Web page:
Obtain better electroporation results by understanding the electroporation pulse
Electroporators often have multiple electrical wave form pulse settings such as exponential decay, time constant and square wave. Every cell type has a unique optimal Field Strength (E) that is dependent on the pulse parameters applied; i.e. voltage, capacitance and resistance. Application of optimal field strength causes electropermeabilization through induction of transmembrane voltage, which allows nucleic acids to pass through the cell membrane (1).
Three different types of pulses are used for electroporation of nucleic acids:
- Exponential Decay Pulse: In this type of pulse, the set voltage is released from the capacitor and decays rapidly and exponentially over time (millisecs). The delivered pulse is characterized by two parameters: the field strength (kV/cm) and the time constant. These parameters can be adjusted by varying voltage and capacitance settings to achieve a wide pulse gradient. The pulse is easily titrated to achieve very good transfection efficiency in most cell types.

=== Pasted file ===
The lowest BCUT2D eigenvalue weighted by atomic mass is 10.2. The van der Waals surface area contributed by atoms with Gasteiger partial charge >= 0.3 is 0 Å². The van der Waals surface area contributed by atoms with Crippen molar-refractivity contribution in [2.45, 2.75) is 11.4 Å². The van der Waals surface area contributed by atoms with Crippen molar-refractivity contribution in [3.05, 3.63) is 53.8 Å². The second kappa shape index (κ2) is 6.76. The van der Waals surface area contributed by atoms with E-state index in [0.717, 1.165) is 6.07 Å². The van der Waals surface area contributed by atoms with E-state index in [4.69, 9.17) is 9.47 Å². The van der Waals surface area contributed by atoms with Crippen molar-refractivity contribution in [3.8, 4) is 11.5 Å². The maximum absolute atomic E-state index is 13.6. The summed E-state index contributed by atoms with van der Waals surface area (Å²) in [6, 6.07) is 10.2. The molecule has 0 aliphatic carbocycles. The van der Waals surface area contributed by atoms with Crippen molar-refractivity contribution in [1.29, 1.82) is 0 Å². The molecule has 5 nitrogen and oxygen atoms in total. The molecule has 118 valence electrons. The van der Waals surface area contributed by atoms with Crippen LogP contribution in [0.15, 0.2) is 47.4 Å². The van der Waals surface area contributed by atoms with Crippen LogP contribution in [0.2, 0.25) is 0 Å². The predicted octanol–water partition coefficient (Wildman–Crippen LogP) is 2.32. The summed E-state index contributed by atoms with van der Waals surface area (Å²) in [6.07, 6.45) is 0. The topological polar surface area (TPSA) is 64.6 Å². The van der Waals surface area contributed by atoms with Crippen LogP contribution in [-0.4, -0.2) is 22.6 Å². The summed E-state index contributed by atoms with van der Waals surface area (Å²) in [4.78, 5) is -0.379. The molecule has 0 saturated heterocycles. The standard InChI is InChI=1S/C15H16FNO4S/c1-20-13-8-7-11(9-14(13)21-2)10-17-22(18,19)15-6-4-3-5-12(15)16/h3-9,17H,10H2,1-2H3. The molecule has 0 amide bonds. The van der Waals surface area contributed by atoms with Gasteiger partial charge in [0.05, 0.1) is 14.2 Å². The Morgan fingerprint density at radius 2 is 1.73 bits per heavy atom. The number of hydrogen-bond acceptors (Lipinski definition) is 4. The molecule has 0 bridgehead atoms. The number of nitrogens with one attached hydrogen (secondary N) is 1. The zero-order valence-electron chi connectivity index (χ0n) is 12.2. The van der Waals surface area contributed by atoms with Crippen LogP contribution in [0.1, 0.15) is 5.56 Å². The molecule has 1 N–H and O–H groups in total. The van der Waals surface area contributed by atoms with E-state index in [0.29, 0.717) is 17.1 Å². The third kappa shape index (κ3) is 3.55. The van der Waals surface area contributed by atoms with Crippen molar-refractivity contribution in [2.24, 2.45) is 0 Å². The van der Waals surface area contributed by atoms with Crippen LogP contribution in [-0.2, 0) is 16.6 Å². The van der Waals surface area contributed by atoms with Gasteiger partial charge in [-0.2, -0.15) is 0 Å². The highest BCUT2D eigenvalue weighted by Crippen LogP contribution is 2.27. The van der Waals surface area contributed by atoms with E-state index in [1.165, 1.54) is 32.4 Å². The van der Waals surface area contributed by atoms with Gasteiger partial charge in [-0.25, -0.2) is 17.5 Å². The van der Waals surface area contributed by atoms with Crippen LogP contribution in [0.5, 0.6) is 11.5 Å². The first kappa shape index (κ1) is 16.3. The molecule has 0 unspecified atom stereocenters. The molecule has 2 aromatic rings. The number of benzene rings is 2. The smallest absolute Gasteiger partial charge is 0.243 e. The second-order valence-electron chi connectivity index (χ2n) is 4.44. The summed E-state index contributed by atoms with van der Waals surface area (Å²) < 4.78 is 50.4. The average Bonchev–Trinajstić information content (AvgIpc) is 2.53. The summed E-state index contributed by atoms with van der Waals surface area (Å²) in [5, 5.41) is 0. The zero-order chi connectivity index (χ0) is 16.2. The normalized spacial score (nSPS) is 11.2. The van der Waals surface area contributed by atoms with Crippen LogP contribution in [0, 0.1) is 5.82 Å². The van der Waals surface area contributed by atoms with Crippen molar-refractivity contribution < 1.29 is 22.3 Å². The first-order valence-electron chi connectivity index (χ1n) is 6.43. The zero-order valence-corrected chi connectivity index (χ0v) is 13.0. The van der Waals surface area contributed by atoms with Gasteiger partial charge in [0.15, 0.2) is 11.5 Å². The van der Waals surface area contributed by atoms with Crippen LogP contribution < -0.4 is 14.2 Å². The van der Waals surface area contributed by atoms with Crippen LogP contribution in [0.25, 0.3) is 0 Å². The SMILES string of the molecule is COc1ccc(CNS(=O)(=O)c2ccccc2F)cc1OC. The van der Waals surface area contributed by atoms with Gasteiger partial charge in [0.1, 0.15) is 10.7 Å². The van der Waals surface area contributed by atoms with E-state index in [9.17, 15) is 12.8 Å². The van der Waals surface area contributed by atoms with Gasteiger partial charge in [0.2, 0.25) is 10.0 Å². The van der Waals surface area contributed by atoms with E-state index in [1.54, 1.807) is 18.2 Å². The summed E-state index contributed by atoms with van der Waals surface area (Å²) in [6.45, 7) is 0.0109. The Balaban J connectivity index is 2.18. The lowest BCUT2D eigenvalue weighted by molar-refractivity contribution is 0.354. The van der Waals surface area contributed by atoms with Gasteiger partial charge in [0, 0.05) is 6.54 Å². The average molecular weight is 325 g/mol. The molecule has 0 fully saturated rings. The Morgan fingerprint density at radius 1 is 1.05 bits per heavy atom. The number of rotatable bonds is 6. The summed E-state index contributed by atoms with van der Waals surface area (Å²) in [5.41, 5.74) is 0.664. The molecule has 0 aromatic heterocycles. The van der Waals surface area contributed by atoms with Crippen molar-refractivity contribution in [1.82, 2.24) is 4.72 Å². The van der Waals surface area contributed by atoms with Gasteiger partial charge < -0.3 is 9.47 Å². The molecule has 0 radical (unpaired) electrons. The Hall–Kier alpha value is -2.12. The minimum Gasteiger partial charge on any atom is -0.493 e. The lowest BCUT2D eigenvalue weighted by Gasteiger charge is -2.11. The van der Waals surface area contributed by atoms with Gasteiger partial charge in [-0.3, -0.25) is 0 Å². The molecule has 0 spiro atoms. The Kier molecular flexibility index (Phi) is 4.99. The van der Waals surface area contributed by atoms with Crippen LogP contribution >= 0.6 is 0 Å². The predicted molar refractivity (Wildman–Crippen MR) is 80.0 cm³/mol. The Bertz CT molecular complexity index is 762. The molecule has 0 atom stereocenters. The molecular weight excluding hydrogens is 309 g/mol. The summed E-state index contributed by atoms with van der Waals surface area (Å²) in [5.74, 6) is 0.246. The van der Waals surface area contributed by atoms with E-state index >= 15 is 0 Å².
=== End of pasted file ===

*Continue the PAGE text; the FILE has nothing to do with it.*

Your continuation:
- Square Wave Pulse: This wave pulse is characterized by the voltage delivered, the duration of the pulse, the number of pulses and the length of the interval between pulses. All of these parameters can be set using many conventional electroporators.
- Time Constant: A constant pulse is applied for a set period of time at a set voltage.